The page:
Unless you are fortunate enough to have your very own tennis court then there will no doubt be times when you can’t practice or train with the use of a court.
However, there are plenty of ways that you can train to get better at tennis without having access to a court. Here are some exercises, drills and diet tips to help you improve.
Start With Your Goals
Like anything, if you don’t have a clearly defined goal with your tennis game it will be very hard to produce the changes that you’d like to see in terms of results.
A good start to getting better at tennis is to write down three big goals you’d like to achieve with your game. Post your goals on your bathroom mirror or somewhere else you’ll see every day and this will motivate you to work hard to become the player you want to be.
Improving Strength & Fitness
Any amount of extra fitness activity will make your tennis game better. Tennis by itself is not enough to get you into the kind of incredible physical shape you need to be in to be great at the sport, it burns a relatively small amount of calories compared to more intensive sports and workouts and will not efficiently build the muscles you need to inject pure strength into your game. Lifting weights and push ups are two great options to build muscle and make you stronger.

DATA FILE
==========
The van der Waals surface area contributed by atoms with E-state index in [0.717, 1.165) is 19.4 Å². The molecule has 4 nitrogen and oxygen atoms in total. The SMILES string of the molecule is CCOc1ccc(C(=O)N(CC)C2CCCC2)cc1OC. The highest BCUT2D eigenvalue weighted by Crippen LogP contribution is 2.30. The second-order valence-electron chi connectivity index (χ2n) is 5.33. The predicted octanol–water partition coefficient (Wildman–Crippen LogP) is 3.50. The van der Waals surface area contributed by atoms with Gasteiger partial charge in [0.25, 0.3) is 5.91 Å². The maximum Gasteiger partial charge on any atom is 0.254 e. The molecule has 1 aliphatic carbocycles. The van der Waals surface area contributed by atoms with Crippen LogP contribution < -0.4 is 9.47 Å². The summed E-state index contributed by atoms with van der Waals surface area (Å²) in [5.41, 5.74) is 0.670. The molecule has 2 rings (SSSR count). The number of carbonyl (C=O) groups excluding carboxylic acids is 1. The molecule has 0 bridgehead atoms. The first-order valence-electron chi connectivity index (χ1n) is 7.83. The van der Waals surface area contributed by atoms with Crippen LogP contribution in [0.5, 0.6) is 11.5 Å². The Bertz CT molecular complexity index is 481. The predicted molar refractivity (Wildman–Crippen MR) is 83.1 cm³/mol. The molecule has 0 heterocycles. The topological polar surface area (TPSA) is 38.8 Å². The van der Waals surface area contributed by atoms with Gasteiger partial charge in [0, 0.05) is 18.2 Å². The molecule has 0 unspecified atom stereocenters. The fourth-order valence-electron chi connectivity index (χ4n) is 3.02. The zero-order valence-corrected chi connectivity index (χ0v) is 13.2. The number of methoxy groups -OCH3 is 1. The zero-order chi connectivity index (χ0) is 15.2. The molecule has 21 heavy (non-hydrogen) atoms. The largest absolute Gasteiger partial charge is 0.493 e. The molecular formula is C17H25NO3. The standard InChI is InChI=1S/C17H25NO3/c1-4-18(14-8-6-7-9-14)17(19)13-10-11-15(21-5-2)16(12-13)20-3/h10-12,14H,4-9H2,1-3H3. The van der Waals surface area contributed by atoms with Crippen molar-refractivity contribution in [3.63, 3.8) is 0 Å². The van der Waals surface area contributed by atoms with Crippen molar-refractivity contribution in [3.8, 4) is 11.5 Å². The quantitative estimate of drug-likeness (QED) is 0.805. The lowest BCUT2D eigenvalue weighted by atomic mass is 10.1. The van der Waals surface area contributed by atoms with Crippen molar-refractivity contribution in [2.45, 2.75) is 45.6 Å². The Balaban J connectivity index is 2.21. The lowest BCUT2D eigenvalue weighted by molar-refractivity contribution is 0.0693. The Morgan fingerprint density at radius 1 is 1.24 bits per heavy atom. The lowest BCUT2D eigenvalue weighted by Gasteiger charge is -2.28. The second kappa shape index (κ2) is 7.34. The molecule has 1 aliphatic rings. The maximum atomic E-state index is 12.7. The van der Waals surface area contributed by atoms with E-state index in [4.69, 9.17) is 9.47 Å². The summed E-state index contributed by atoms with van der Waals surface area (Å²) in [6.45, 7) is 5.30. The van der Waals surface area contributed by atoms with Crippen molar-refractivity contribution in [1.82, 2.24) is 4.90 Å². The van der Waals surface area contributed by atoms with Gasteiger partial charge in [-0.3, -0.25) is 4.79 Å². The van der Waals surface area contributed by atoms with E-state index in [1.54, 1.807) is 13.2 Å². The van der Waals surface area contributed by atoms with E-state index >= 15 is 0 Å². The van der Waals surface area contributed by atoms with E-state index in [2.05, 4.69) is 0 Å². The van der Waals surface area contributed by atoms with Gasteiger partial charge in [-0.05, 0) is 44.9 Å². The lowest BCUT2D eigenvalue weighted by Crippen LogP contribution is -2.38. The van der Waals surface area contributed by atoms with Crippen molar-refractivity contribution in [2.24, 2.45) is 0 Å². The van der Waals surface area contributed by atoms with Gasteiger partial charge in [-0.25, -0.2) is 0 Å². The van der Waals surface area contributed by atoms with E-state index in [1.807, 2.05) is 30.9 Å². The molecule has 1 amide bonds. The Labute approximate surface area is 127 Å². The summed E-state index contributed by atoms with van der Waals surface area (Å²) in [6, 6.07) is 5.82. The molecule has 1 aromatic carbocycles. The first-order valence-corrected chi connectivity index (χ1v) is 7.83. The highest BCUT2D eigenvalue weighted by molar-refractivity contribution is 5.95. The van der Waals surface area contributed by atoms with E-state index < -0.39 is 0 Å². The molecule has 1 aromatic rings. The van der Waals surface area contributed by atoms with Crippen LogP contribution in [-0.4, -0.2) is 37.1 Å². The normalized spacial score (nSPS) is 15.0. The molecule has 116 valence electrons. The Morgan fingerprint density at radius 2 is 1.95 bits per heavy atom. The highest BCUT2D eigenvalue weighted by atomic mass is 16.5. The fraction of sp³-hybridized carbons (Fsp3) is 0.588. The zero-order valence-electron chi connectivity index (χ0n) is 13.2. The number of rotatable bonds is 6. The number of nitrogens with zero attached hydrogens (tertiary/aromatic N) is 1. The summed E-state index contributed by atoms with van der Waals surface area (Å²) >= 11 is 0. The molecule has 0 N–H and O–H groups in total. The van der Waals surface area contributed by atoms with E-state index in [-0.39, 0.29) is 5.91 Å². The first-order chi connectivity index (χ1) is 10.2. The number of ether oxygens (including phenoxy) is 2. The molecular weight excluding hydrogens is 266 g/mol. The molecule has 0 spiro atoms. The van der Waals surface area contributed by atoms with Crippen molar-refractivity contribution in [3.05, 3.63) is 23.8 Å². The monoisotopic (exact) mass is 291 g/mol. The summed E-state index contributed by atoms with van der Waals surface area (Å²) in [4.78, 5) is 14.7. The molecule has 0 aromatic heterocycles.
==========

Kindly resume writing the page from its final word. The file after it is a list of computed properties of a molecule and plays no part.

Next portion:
The other reason why you should focus on getting into shape is to improve your stamina and fitness levels. The last thing you want is to be exhausted and too fatigued to continue playing, which is why your physical condition is so important when playing tennis. Going for runs and cycling are great ways to do some cardio to increase your fitness levels.
To start with, you can work on your cardiovascular fitness through running or cycling, which will improve your fitness in tennis games.
The fitter that you are, the better your game will become so this is one easy way to get better at tennis even without a tennis court. Your speed and endurance for running around the court is one of the biggest areas of your game.
Short sprints are also good to practice; you can set up some markers that will incorporate sprints the width and depth of the court and different directions too, completing them in a circular routine.
Another big element of tennis is having good strength, to enable you to deliver fast serves and to return balls to the back of the court with pace.
You can work on your arm strength through weight training at the gym, or buy your own set of weights to work with at home.
You should be eating healthy and exercising even if you’re not a tennis player. But if optimal performance is your goal, then squats are by the far the best bodyweight exercise to strengthen your legs and core muscles.
A great thing about squats is that they can be performed in the privacy of your own home, and without the need to use extra equipment.
Practicing Tennis Without a Court
Of course, you also need to be able to improve your racquet ability and (as well as investing in the best racquets) you can do this by improvising with your training environment, for example:
A large flat area of concrete or grass is perfect for practicing your serving.
You will need to measure out the relevant areas and if you have something to mark out the court like tape then you can practice your serves.